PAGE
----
• The Entrepreneur’s Connection is an annual conference providing access to resources and information about growing or launching a business. We and our partners started the conference after Inc. magazine found Green Bay to be the best medium-sized community in the nation to start and grow a business.
    • Our Small Business Development Center assists small businesses through management education and counseling. We put it on the campus of Northeast Wisconsin Technical College as a partner in their Business Assistance Center, that off-campus location in and of itself being a statement of our commitment to meaningful regional and cross-sector partnerships.
    • The Wisconsin Space Grant Consortium, headquartered on our campus, is a public-private partnership supporting research, student scholarships and outreach activities in fields related to aerospace.
    • Partners in Education is an alliance of educators and the business sector. Here, I monthly sit at the same table with area K-12 superintendents, the president of the Tech College, the Chamber president, and CEO’s and corporate officers of enterprises like WPS, Aurora Bay Care, Associated Bank, Shopko, Schneider International, and Schreiber Foods, working together to continually improve the fit between the educational sector’s strategic directions and the needs of our area employers.

Just some samples. But, here’s our basic challenge: were our region a state, we would rank somewhere between 46th and 49th in the percentage of our adult population who have baccalaureate degrees. This at a time when a vibrant manufacturing center is finding value added not on the factory floors, but in the efforts to continually innovate.

We must produce more graduates who will bring their knowledge and talents to the business community in design, marketing, finance, production and other areas. We are acting to do so. But, in so doing and as I warn many audiences, we are also building toward a potential trainwreck.

The Phuture Phoenix program has established a pipeline of thousands of students. Transfer arrangements already in place could add 2,000 more UWGB students, and we have even better arrangements about to be announced.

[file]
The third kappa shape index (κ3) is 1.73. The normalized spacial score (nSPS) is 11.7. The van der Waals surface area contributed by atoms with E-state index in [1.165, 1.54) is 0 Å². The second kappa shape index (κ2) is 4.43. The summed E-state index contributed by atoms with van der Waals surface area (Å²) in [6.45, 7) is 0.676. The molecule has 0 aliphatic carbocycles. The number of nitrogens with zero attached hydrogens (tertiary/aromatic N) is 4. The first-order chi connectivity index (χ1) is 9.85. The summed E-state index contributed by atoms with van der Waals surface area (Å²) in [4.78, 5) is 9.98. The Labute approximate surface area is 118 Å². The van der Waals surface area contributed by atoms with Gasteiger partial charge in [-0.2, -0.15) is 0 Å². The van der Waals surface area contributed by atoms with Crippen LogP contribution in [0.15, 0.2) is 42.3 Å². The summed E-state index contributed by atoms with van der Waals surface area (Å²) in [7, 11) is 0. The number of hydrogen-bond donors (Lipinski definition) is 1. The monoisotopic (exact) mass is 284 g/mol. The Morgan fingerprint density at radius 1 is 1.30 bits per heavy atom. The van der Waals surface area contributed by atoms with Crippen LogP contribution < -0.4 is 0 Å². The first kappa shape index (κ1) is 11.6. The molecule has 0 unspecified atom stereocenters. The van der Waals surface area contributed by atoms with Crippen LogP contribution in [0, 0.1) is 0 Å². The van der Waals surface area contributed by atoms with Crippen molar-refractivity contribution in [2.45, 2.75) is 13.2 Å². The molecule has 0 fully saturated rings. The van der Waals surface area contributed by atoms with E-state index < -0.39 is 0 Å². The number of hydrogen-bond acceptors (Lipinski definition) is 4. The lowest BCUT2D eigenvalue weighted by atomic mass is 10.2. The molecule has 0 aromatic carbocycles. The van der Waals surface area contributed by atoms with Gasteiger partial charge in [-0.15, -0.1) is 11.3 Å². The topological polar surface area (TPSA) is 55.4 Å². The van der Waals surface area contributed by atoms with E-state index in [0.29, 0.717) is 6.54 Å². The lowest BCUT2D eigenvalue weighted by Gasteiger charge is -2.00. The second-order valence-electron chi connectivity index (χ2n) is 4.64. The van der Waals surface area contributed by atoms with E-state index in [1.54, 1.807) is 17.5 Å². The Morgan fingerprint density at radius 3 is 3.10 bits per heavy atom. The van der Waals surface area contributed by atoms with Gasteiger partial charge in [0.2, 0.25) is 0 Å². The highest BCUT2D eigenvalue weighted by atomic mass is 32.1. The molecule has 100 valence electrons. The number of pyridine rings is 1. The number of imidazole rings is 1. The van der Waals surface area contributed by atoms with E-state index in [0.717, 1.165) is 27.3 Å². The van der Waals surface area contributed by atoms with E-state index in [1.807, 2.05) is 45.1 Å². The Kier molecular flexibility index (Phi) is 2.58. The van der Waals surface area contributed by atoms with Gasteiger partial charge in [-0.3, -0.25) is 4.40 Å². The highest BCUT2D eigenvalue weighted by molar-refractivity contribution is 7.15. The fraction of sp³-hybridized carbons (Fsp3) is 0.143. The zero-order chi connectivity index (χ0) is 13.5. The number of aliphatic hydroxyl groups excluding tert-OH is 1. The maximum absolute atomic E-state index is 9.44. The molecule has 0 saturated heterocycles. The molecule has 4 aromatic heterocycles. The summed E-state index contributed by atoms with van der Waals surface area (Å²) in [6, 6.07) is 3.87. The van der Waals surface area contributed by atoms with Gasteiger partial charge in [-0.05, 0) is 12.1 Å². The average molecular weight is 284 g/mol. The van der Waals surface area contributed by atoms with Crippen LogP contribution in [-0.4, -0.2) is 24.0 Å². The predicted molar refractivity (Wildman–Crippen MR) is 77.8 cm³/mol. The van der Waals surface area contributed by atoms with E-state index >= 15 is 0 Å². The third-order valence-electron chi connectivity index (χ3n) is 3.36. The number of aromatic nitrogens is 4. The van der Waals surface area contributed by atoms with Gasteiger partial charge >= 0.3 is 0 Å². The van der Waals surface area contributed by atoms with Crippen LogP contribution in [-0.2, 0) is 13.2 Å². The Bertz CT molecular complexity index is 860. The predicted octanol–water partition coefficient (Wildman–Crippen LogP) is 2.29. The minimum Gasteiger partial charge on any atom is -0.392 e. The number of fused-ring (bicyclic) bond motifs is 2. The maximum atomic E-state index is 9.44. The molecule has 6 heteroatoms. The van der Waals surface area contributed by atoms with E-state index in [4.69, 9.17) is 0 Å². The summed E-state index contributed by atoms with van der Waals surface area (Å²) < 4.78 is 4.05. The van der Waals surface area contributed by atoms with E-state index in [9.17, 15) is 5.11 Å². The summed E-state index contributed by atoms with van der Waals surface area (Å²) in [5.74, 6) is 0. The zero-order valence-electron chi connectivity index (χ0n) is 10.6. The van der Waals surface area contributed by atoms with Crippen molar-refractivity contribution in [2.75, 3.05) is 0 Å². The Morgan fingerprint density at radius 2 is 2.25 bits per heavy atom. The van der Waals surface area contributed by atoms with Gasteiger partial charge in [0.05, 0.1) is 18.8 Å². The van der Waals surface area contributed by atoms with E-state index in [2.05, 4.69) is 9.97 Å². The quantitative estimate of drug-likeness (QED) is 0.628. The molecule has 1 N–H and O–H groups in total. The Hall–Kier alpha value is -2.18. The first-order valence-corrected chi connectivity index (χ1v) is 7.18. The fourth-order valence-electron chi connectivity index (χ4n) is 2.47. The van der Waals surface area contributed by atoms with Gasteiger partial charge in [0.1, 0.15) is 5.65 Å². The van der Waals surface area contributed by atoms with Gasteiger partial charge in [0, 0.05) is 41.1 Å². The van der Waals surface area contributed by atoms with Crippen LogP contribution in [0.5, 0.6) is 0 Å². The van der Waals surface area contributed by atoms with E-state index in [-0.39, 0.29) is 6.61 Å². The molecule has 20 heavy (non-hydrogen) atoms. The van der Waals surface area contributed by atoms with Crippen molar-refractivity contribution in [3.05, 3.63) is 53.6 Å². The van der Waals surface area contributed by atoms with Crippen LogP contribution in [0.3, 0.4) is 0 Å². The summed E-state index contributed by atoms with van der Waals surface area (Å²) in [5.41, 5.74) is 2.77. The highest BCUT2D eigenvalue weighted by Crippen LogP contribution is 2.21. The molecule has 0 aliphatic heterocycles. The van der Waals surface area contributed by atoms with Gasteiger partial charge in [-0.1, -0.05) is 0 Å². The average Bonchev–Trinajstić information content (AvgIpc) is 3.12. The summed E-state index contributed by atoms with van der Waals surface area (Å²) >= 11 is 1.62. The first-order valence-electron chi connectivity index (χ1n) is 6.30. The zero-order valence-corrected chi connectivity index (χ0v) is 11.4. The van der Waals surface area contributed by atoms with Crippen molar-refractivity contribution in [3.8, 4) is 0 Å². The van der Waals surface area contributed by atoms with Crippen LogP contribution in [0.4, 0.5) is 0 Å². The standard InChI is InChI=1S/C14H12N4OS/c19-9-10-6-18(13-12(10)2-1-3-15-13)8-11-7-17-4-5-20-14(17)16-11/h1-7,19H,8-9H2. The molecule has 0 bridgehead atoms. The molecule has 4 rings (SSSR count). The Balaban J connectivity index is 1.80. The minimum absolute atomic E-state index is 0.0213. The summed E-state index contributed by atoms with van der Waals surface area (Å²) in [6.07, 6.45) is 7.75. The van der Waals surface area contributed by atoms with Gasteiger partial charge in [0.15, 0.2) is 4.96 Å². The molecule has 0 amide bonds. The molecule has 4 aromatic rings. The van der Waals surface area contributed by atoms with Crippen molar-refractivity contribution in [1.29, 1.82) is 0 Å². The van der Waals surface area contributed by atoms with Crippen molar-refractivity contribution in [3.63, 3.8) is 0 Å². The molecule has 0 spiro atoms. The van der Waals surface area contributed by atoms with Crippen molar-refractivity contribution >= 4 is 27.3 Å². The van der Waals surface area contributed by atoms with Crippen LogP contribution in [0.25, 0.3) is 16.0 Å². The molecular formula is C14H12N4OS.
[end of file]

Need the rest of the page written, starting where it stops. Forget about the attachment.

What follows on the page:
Yet, we are at capacity, among the first campuses to close admissions each year. And, the nature of the pipeline we are building – not students likely to leave the communities where they have families and jobs – means we have to be there for them.

That’s why we have developed the Northeastern Wisconsin Growth Agenda.

In a regional context, we reflect the vision for Wisconsin that our Regents and President Reilly have articulated for the future of our entire state as they developed the Wisconsin Growth Agenda.

I have tied the Northeastern Wisconsin Growth Agenda to the need my private sector friends have been drumming into me: the need for more baccalaureate graduates. Let me make two other points.
    • By growing capacity to serve students, we also significantly increase the size of the platform we have to better serve a region that turns to us for expertise and ideas. And, the relationship is not linear for, as we grow, overhead reduces, and we can direct a larger proportion of our resources – really, your resources – to directly serving our stakeholders.
    • We call it the Northeastern Wisconsin Growth agenda and not the UWGB Growth agenda for two reasons: First, because we are working closely with UW-Oshkosh and the other campuses serving our region. And, most importantly, because it’s the region’s agenda, developed in response to needs expressed by community leaders and partners. Last April, when visiting our campus, the Regents saw just how powerfully our local private sector leaders had taken ownership of the growth agenda.

Let me conclude by noting that The Wisconsin Idea is not a revered icon of institutional history hanging in a display case among raccoon skin coats and freshmen beanies. It is the living and ever-more relevant raison d’être for Wisconsin’s University. Living because it is what is happening everyday on the ground, and any one of my colleague chancellors could have as easily illustrated its continuing vitality.

At UWGB, we put it this way. Yes, we have an 80-page strategic plan that lays out our vision in a way that may make your eyes glaze over. But everybody on campus knows the vision in just 12 words: The University of Wisconsin – Green Bay is Green Bay’s University of Wisconsin. And, everybody on campus knows our strategy for moving forward: Regions support universities that support regions.


photo of Cofrin Libary

Office of the Chancellor
David A. Cofrin Library, Suite 810
University of Wisconsin-Green Bay
2420 Nicolet Drive
Green Bay, WI 54311-7001
Phone: 920-465-2207
Comments to:
Chancellor's Web Manager
Revised 11/16/06

UW-Green Bay Home

News Release on Presentation

Welcome Profile Staff Remarks and Essays